Remedies exist for the victims of cyber-privacy violations

keyboard_1500Perhaps the most common call I get from prospective clients involves a complaint that someone, usually a spouse in a divorce or child custody situation, or a rogue employee about to separate from his employer, has accessed the caller’s email account and read the caller’s emails without authorization.  In plain language, someone has “hacked” their email account.   Unfortunately, this type of cyber privacy violation is becoming extremely common.  With the growth in popularity of texting on mobile devices, interception of mobile communications has also become extremely common place, and is a major piece of my practice as well.

Luckily, the law has many powerful remedies for the unauthorized interception of electronic communications as I will describe below. However, to take advantage of these remedies you must act fast, usually within 180 days if the intrusion is to your email account.  The critical evidence that you and your attorney need to prove your case is usually stored by the email service providers for only six months (or less in some circumstances).  You may have even less time to act to preserve evidence in the case of intrusions to mobile communications.  Do not hesitate to contact an attorney who is knowledgeable in the field of electronic privacy violations as soon as you have reason to believe you have been hacked.

Both federal and state statutes protect email and mobile communications from unauthorized interception and disclosure.  Besides making these privacy violations a crime that can be prosecuted by state and federal authorities, many of these statutes also include a private right of action allowing victims whose electronic communications (or data) have been hacked to sue the party responsible for the interception, and in many cases to collect potentially large liquidated and punitive damage awards.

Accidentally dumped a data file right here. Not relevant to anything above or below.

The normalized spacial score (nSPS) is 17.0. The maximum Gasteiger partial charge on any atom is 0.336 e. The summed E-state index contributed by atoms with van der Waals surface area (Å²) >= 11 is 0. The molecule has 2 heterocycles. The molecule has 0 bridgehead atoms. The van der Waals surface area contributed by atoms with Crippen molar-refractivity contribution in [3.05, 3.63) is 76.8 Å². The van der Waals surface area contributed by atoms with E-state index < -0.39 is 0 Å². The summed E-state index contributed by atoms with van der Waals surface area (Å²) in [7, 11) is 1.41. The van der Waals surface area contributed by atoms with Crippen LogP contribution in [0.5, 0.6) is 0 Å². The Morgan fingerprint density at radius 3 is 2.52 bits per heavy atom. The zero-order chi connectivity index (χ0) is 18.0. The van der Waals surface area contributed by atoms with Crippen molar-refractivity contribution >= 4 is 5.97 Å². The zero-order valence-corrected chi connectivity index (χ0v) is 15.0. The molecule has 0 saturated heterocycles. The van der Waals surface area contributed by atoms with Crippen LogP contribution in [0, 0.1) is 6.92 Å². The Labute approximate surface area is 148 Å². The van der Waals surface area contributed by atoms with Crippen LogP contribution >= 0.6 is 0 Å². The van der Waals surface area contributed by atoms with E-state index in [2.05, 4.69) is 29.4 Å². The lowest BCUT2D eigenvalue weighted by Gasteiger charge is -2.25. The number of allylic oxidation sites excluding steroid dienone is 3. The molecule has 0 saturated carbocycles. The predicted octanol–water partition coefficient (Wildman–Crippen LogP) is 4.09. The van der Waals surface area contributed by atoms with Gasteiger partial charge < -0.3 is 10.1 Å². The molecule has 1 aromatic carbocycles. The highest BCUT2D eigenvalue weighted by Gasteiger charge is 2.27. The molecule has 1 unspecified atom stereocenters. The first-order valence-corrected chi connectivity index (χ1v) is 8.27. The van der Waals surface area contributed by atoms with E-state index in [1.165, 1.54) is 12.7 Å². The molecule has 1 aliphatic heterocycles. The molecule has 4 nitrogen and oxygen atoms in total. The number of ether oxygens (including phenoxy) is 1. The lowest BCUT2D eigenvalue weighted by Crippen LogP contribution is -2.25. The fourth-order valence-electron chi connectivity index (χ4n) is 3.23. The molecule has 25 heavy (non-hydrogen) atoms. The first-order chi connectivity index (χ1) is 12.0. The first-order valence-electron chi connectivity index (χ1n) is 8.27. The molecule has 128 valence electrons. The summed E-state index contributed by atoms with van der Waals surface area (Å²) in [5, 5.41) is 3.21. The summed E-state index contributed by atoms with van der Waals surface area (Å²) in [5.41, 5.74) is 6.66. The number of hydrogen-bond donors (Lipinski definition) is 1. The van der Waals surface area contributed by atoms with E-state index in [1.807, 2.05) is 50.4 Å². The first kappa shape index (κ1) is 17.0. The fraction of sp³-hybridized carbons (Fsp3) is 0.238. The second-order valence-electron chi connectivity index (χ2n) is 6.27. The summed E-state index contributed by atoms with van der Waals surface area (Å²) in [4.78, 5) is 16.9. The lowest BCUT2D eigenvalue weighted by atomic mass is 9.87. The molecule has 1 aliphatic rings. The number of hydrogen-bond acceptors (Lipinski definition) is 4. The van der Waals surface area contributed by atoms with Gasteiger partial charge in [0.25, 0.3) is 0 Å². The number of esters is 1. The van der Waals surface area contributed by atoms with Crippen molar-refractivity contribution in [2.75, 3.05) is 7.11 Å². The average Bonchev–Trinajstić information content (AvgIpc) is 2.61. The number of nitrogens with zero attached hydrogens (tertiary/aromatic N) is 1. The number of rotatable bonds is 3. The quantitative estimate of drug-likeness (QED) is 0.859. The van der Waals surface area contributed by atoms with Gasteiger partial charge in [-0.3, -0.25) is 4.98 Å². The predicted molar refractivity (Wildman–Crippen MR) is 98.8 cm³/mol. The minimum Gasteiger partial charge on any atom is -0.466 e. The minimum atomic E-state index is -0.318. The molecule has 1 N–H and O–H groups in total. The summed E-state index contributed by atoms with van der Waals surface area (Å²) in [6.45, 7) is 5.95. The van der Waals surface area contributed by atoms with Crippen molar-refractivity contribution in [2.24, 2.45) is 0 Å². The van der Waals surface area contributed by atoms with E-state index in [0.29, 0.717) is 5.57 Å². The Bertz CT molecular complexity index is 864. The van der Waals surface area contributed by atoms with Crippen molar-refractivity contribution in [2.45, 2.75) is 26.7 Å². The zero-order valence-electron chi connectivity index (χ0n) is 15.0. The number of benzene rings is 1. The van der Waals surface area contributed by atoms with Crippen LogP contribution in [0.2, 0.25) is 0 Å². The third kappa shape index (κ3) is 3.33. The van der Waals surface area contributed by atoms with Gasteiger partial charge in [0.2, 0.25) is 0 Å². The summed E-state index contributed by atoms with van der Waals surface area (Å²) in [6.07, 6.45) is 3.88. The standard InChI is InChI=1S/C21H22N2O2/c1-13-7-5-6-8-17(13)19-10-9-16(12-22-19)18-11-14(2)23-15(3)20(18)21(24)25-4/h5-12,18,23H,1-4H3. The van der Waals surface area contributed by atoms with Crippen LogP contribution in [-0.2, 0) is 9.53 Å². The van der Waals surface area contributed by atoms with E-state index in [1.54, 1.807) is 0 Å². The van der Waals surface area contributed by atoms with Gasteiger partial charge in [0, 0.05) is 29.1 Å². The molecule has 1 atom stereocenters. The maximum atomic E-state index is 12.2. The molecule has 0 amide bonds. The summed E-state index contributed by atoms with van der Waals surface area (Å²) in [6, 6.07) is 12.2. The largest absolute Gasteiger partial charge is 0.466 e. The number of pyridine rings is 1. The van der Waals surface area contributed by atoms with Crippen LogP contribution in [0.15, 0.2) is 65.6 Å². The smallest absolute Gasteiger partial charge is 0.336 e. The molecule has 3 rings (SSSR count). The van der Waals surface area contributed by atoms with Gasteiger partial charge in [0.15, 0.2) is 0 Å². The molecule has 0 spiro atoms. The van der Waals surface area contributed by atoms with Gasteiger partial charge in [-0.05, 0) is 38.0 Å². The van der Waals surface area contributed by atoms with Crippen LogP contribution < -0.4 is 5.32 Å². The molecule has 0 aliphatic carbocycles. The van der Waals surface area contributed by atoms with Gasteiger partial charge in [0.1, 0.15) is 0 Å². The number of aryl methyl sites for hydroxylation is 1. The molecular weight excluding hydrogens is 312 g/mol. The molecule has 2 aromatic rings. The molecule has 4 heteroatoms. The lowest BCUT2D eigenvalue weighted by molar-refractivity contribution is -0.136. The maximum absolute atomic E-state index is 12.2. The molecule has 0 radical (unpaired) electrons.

For example, the federal Electronic Communications Privacy Act (“ECPA”, 18 U.S.C. § 2510-22) makes it a crime to intercept various types of communications including email and smartphone texts, chats, iMessages, etc.  (For a complete discussion of this Act see https://it.ojp.gov/privacyliberty/authorities/statutes/1285).

Civil damages under ECPA start at $10,000, but can grow if the violation persists over time.  A liquidated damage award of $100 per day can be imposed if it exceeds the $10,000 minimum.  ECPA also awards attorney fees and costs involved with litigation.   In South Carolina, our state statute (SC Code of Laws §17-30-135) that mirrors the ECPA’s private right of action imposes even larger liquidated damages of “five hundred dollars a day for each day of violation or twenty-five thousand dollars, whichever is greater”, and also awards punitive damages and a “reasonable attorney’s fee and other litigation costs reasonably incurred.”

Another federal statute, the Stored Communications Act (“SCA”, 18 U.S.C. §§ 2701-12.) protects the contents of files, including emails, texts, iMessages, and etc., stored by service providers, and imposes a $1000 per occurrence liquidated damage for unauthorized access.  Punitive damages are also assumed in this statute.  The Fourth Circuit has interpreted “per occurrence” to be per email.   This statute can usually be invoked in any circumstance in which a victim’s online accounts are accessed without authorization and the contents of files stored there are read or copied.   Increasingly, I have seen this statute come into play with privacy violations involving online storage accounts such as Apple’s iCloud, or data storage accounts such as Dropbox, or social media accounts such as Facebook.